There’s hail, there’s big hail, and then there’s what fell on Burkburnett, Texas, about 10 miles north of Wichita Falls, on Friday afternoon. Hail topping five inches in diameter crashed like meteors on the town, punching holes through home roofs and leaving craters in the ground.

Officially, the largest recovered stone came in at a whopping 5.33 inches across, roughly the length of an iPhone 6. To put it differently, this hail was wider than many grapefruits and exceeded the diameter of a typical DVD. It weighed in at nearly a pound.

Social media images began circulating Friday evening of what appeared to be a chunk of ice that took both hands to hold. An 8-year-old recovered one of the whoppers after the storm passed. Another resident compared one of the stones to a softball.

One of the largest hailstones was first measured by a broadcast meteorologist from a Wichita Falls station, which led to the 5.33-inch value that officially went in the books. Rick Smith, the warning coordination meteorologist at the National Weather Service office in Norman, Okla., stopped by to investigate the hail while en route to inspect for nearby tornado damage.

“I went down there to survey the tornado tracks, and was especially interested in what happened west of Bowie,” Smith said. He said he was skeptical after seeing the photos on social media but was able to confirm what happened.

“I held at least two (five-inch hailstones) in my hand yesterday, so it was legit,” Smith said Sunday. One of the homeowners who found a five-inch hailstone reached out to the National Weather Service via Facebook.


“One of the local (meteorologists) went to their house Friday night at like 10 or 10:30, they measured it, they gave us what we thought was a reliable report … by the time I looked at it yesterday, it had sublimated a bit,” Smith said. Sublimation is the process through which a material transitions directly from solid to gas.

Areas that experienced the mega hailstorm wound up with significant hail damage to vehicles and structures.

“I visited one home where a four-inch hailstone made it all the way through the bathroom ceiling and onto the bathroom floor,” said Smith. “I was standing in their bathroom looking up at the ceiling.” Insulation can be seen on the stone in a photo he took.

Smith noted that a number of residents even reported craters in their yards from the giant hail.

“Smartly, they didn’t run out while the hail was falling. The two five-plus-inch hailstones that I got to see were fairly close together … about a half-mile away.”

What impressed Smith the most was the number of large hailstones that were recovered. In hailstorms, the largest stones often fall among a much greater quantity of smaller hailstones. The fact that multiple five-inch stones were retrieved and that damage was so widely reported, at least locally, highlights the impressive nature of the event.


Residents “were giving me a list of other homes that had damage,” Smith said. “There’s no doubt there were more holes in roofs, more hail damage than we even know about. This was not just one five-inch stone, it was probably multiple four to five-inch stones. That kind of hail is rare, but to get that volume of it is incredibly rare.”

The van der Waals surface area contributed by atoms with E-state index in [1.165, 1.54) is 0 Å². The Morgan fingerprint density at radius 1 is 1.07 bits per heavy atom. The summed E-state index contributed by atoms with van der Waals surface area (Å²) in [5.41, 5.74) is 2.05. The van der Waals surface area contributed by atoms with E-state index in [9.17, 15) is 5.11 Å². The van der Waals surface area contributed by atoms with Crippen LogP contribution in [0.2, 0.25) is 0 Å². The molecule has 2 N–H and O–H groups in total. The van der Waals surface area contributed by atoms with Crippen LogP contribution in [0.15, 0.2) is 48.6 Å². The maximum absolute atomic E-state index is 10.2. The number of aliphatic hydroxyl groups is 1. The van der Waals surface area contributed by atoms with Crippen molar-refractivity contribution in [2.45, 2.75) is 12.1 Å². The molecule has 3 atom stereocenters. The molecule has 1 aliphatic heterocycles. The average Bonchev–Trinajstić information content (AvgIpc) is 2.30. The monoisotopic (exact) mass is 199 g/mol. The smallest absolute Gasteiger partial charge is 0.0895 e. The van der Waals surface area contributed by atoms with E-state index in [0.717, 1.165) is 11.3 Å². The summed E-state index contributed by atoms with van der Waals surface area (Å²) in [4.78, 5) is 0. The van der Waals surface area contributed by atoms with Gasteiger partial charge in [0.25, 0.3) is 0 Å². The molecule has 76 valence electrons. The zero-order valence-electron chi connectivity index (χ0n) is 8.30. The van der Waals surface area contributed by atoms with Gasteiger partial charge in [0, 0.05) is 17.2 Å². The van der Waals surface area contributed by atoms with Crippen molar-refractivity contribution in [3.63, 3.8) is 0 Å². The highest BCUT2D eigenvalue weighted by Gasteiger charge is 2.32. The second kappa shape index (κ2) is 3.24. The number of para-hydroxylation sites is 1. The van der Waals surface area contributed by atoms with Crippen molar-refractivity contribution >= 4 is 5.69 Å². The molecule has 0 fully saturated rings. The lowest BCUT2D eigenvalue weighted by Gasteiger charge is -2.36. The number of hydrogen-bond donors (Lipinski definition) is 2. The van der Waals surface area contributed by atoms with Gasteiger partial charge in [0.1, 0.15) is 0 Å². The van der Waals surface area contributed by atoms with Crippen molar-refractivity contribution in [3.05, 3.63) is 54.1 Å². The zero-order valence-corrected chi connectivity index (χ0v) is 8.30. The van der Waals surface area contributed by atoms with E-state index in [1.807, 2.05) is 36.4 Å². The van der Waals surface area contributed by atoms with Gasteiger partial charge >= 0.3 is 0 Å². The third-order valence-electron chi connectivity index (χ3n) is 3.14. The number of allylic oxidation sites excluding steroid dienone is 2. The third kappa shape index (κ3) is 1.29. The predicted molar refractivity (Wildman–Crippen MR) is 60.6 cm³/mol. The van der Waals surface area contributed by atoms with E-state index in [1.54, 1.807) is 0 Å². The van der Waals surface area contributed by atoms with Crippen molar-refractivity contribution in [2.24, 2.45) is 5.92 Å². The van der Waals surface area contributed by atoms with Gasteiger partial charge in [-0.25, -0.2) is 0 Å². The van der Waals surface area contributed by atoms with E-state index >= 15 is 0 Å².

Smith also confirmed three weak tornadoes on the survey, but the specifics are still being determined. No damage to structures was reported, however.

“We had a tornado west of Burkburnett, and one east of Burkburnett. And we had … one in Clay County,” in Texas, he explained.

The hailstone was enormous but fell just shy of an even larger Texas hailstone found almost exactly a year ago. Hail up to 5.5 inches in diameter fell in Wellington in the Texas Panhandle on May 20, 2019.

A 5.5-inch hailstone was also found in Smithville, about an hour southeast of Austin, on March 18, 2018. It came up short of the six-inch stone collected by a storm chaser near Sunray, also in the Texas Panhandle, in June 2010.

Smith believes that the hail that affected Burkburnett was even bigger than 5.33 inches originally but says there’s no telling how much so, because of melting and the handling of the chunk of ice.


“We’re going to reach out to media partners and staff and talk about how to handle these giant hailstones from a data perspective,” he said. “We were very concerned about ‘how do you handle this?’ You’re not supposed to touch (them) with bare hands. You should put in (the) freezer in (a) sealed plastic bag … there are lots of things like this. It’s quite likely (this hailstone) could have been much bigger.”

Officially, the U.S. hail record, and long-standing global record, comes from a hailstone that fell on Vivian, South Dakota, on July 23, 2010. It measured in at eight inches in diameter and nearly two pounds in weight. Some initial reports suggested that its spiked protrusions would have brought it to 11 inches across, but fragmentation upon hitting the ground – as well as melting and sublimation due to a power outage while storing it – made a dent in its size.

Hailstones between 7.1 and 9.3 inches in diameter also fell near Córdoba, Argentina, in 2018. Hailstones over six inches in diameter are increasingly becoming the subject of scientific fascination and study, recently earning their own category title: gargantuan.